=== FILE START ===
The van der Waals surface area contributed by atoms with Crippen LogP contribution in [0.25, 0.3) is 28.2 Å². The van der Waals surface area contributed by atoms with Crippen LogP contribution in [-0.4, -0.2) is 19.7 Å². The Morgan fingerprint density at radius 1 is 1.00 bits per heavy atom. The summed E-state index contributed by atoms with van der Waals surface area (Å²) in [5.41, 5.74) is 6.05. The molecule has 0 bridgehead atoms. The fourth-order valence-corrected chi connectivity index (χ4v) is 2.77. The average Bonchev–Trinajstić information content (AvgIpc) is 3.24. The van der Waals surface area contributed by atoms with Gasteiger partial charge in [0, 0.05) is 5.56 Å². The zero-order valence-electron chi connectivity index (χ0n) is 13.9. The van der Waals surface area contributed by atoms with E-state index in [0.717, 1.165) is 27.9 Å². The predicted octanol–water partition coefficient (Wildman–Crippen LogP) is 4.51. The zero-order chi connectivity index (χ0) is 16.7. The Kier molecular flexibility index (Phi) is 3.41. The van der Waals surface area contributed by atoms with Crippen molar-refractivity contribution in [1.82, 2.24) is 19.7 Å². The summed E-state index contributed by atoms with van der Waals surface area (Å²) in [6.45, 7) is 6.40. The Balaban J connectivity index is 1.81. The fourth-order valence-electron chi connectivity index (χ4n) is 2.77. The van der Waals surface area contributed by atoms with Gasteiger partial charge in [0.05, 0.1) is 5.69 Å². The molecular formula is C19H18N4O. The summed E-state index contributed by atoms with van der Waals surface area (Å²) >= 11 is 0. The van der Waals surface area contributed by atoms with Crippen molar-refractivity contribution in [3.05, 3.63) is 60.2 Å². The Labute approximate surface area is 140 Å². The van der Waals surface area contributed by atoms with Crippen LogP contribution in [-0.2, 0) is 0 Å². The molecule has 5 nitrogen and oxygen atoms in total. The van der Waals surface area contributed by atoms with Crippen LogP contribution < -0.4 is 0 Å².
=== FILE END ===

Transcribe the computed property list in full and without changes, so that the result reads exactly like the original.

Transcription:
The van der Waals surface area contributed by atoms with Crippen LogP contribution in [0.25, 0.3) is 28.2 Å². The van der Waals surface area contributed by atoms with Crippen LogP contribution in [-0.4, -0.2) is 19.7 Å². The Morgan fingerprint density at radius 1 is 1.00 bits per heavy atom. The summed E-state index contributed by atoms with van der Waals surface area (Å²) in [5.41, 5.74) is 6.05. The molecule has 0 bridgehead atoms. The fourth-order valence-corrected chi connectivity index (χ4v) is 2.77. The average Bonchev–Trinajstić information content (AvgIpc) is 3.24. The van der Waals surface area contributed by atoms with Gasteiger partial charge in [0, 0.05) is 5.56 Å². The zero-order valence-electron chi connectivity index (χ0n) is 13.9. The van der Waals surface area contributed by atoms with E-state index in [0.717, 1.165) is 27.9 Å². The predicted octanol–water partition coefficient (Wildman–Crippen LogP) is 4.51. The zero-order chi connectivity index (χ0) is 16.7. The Kier molecular flexibility index (Phi) is 3.41. The van der Waals surface area contributed by atoms with Crippen molar-refractivity contribution in [1.82, 2.24) is 19.7 Å². The summed E-state index contributed by atoms with van der Waals surface area (Å²) in [6.45, 7) is 6.40. The Balaban J connectivity index is 1.81. The fourth-order valence-electron chi connectivity index (χ4n) is 2.77. The van der Waals surface area contributed by atoms with Gasteiger partial charge in [0.05, 0.1) is 5.69 Å². The molecular formula is C19H18N4O. The summed E-state index contributed by atoms with van der Waals surface area (Å²) >= 11 is 0. The van der Waals surface area contributed by atoms with Crippen molar-refractivity contribution in [3.05, 3.63) is 60.2 Å². The Labute approximate surface area is 140 Å². The van der Waals surface area contributed by atoms with Crippen LogP contribution in [-0.2, 0) is 0 Å². The molecule has 5 nitrogen and oxygen atoms in total. The van der Waals surface area contributed by atoms with Crippen LogP contribution < -0.4 is 0 Å².